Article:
Can you look into this. For a given chip in 20nm
True 14nm: porting chip should result in 2x more chips per wafer.
True 1/2 node (14 + 20)/2=17nm should result in 1.5X increase in chips per wafer.
And ideal moores law wafer price should be constant
So what does tsmc 16nm deliever regarding moores law. That will tells us if the node name is fake or real and if it offers any value.
(cost) is all I care about. The performance numbers foundry quotes are never true. Foundry does not understand chip design and hence makes many wrong assumptions when benchmarking performance. Just one example being they just quote "median performance" and I need to sell entire distribution.
I am told production for this TSMC "finfet 20nm" is 2H2015.
TSMC is very confused to think I would port all my 2013 20nm planar IP to a "finfet 20nm" called "16nm" for higher chip cost for a very small performance incrase at constant power.
Perhaps intel is right, is foundry model broken?
TSMC plans to use EUV at 10nm.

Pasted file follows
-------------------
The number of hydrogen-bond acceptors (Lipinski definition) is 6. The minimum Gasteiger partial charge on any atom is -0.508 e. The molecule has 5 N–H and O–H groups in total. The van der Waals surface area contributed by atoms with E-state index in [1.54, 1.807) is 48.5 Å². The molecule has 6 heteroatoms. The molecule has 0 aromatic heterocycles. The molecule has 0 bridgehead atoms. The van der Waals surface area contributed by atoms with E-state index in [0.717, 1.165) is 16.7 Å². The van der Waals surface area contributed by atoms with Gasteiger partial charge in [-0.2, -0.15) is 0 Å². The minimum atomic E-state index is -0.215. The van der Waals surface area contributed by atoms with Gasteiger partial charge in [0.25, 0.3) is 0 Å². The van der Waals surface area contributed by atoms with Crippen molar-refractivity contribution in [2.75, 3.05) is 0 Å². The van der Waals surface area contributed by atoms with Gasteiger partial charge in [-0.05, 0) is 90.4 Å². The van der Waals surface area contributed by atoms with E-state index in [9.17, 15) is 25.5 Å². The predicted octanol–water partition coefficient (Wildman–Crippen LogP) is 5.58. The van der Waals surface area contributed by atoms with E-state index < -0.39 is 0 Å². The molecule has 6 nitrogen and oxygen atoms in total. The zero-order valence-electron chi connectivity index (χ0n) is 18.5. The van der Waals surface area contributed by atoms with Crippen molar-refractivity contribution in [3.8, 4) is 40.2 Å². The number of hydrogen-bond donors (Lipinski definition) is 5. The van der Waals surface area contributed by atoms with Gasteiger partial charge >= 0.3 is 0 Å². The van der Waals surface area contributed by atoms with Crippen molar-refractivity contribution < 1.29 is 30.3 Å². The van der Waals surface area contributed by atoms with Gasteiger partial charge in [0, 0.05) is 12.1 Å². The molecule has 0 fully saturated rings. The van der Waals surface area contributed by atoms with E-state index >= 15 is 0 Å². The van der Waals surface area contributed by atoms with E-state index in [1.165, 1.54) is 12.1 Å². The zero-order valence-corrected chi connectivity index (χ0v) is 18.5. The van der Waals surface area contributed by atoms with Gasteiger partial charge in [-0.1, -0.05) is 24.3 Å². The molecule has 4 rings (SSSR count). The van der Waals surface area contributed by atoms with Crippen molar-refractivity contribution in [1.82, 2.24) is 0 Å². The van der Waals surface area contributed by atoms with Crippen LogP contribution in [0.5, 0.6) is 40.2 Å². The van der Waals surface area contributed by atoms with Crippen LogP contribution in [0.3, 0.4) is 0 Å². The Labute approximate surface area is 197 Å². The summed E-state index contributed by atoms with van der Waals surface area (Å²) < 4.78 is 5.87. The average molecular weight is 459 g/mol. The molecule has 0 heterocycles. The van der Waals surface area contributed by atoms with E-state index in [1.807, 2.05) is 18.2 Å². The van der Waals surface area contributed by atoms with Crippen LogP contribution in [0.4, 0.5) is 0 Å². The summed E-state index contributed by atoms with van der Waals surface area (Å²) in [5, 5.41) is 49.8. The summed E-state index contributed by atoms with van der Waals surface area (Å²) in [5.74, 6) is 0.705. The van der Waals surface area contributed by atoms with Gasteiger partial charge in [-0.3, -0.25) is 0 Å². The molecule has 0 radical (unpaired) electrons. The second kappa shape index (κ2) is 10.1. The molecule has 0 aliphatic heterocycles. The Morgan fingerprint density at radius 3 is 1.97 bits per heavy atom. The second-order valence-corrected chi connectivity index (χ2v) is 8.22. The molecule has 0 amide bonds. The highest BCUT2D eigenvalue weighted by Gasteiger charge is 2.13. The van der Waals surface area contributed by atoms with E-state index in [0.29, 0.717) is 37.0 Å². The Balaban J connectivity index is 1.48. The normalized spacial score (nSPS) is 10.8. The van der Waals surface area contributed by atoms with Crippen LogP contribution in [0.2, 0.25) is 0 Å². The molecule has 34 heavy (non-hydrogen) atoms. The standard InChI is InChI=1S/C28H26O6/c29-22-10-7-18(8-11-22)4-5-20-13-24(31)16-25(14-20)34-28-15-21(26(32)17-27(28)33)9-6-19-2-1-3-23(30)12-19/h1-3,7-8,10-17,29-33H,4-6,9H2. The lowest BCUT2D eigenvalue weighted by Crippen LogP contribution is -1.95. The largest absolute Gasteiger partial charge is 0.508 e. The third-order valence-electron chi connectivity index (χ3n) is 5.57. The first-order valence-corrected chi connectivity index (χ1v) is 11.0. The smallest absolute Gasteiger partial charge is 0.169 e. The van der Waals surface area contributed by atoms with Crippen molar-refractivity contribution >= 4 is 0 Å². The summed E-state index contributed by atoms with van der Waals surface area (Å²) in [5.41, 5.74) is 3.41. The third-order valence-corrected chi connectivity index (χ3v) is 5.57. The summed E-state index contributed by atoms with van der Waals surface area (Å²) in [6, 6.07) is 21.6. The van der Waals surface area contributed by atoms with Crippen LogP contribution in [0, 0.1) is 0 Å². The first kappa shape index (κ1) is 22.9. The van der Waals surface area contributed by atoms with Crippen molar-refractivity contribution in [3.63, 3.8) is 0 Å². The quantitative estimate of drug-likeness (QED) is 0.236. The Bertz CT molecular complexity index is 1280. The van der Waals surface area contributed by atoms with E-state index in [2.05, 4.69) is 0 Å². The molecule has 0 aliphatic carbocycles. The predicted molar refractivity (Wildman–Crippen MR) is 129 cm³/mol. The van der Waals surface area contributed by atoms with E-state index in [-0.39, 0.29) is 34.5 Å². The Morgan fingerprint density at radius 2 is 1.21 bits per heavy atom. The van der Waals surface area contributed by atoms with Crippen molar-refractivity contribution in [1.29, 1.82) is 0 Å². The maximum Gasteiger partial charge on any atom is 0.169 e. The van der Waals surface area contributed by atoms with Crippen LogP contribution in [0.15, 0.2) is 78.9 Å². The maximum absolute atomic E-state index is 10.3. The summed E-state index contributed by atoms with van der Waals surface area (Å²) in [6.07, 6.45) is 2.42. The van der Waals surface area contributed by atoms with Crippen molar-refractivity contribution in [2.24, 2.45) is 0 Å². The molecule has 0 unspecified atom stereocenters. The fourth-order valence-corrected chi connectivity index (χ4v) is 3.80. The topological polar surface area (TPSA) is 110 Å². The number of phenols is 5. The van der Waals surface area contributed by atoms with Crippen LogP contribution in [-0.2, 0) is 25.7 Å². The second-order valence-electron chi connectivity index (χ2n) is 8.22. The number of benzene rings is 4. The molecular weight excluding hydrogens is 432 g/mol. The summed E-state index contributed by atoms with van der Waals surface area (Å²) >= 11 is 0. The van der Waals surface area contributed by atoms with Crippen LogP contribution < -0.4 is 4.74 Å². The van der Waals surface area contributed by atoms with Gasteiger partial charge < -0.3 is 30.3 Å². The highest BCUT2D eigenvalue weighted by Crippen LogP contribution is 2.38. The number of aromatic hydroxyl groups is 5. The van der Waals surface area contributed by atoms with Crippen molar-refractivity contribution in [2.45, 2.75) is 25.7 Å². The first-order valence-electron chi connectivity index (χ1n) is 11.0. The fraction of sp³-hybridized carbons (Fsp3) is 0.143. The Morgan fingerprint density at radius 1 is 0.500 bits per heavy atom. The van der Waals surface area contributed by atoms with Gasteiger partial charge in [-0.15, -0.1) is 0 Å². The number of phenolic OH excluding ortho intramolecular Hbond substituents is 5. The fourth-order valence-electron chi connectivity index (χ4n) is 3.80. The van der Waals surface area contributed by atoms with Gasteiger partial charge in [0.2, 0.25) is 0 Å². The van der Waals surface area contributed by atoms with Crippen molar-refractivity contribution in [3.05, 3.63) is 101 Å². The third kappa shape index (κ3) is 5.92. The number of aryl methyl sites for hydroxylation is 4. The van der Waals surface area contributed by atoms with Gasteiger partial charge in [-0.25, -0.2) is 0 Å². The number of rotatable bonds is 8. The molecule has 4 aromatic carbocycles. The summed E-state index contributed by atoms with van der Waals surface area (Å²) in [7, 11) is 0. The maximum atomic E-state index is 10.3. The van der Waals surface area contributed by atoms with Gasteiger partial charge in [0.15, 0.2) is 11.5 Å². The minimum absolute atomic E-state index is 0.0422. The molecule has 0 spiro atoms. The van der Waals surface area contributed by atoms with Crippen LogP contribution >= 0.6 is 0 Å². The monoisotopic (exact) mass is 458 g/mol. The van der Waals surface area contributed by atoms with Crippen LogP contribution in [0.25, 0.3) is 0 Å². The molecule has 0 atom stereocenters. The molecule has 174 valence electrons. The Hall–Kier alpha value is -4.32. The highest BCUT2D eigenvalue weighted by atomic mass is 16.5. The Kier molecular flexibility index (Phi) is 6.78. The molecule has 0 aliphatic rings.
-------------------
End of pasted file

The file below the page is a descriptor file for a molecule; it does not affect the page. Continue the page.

But these names now mean nothing.
As I posted above tsmc "16nm" is really "20nm" if node name is suppose to represent transistor density (i.e moores law vs slick marketing)
It's interesting that ASMLs Meurice is quoted as saying you need EUV for 14 nm node. My impression is that Intel has already frozen their 14 nm ground rules and they are not planning to use EUV litho. Maybe the foundries (TSMC, Samsung, Global Foundries, etc.) will need EUV for 14 nm logic? This is possible, but if EUV takes too long to develop I'm betting they will find another way.
ASML has good insight since it sells the tools and knows node printing specs.
Good ASML is at least honest in node description: TSMC is calling the 20/22 finfet version "16nm"
I don't see this being interesting: no cost improvement and likly higher cost for 10-20% performance at same power (and that is not chip power just a few digital blocks that speed up...analog, mixed signal, and I/O power is worse). Chip power might at best be half the TSMC number 5-10%.
So TSMC thinks I will do all the work of porting a design to pay higher chip cost for 5-10% chip improvement?
What are the engineering and design challenges in creating successful IoT devices? These devices are usually small, resource-constrained electronics designed to sense, collect, send, and/or interpret data. Some of the devices need to be smart enough to act upon data in real time, 24/7. Are the design challenges the same as with embedded systems, but with a little developer- and IT-skills added in? What do engineers need to know? Rick Merritt talks with two experts about the tools and best options for designing IoT devices in 2016. Specifically the guests will discuss sensors, security, and lessons from IoT deployments.